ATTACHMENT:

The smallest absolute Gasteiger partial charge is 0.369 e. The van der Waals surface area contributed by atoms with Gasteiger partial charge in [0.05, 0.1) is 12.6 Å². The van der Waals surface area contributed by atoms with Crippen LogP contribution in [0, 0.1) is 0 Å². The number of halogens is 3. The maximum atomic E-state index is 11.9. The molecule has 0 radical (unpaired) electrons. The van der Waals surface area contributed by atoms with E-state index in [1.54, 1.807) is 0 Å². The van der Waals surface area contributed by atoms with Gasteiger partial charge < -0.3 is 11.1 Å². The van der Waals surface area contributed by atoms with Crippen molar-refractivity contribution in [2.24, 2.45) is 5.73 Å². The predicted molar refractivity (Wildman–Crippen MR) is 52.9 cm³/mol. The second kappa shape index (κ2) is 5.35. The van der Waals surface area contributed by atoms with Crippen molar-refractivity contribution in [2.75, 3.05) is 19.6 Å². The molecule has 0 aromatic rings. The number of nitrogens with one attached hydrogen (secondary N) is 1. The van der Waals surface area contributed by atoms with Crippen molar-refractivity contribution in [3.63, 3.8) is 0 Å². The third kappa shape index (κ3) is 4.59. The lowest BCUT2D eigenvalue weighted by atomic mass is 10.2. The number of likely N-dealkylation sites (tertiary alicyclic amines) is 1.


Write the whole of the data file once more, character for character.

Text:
The smallest absolute Gasteiger partial charge is 0.369 e. The van der Waals surface area contributed by atoms with Gasteiger partial charge in [0.05, 0.1) is 12.6 Å². The van der Waals surface area contributed by atoms with Crippen LogP contribution in [0, 0.1) is 0 Å². The number of halogens is 3. The maximum atomic E-state index is 11.9. The molecule has 0 radical (unpaired) electrons. The van der Waals surface area contributed by atoms with E-state index in [1.54, 1.807) is 0 Å². The van der Waals surface area contributed by atoms with Gasteiger partial charge < -0.3 is 11.1 Å². The van der Waals surface area contributed by atoms with Crippen molar-refractivity contribution in [2.24, 2.45) is 5.73 Å². The predicted molar refractivity (Wildman–Crippen MR) is 52.9 cm³/mol. The second kappa shape index (κ2) is 5.35. The van der Waals surface area contributed by atoms with Crippen molar-refractivity contribution in [2.75, 3.05) is 19.6 Å². The molecule has 0 aromatic rings. The number of nitrogens with one attached hydrogen (secondary N) is 1. The van der Waals surface area contributed by atoms with Crippen molar-refractivity contribution in [3.63, 3.8) is 0 Å². The third kappa shape index (κ3) is 4.59. The lowest BCUT2D eigenvalue weighted by atomic mass is 10.2. The number of likely N-dealkylation sites (tertiary alicyclic amines) is 1.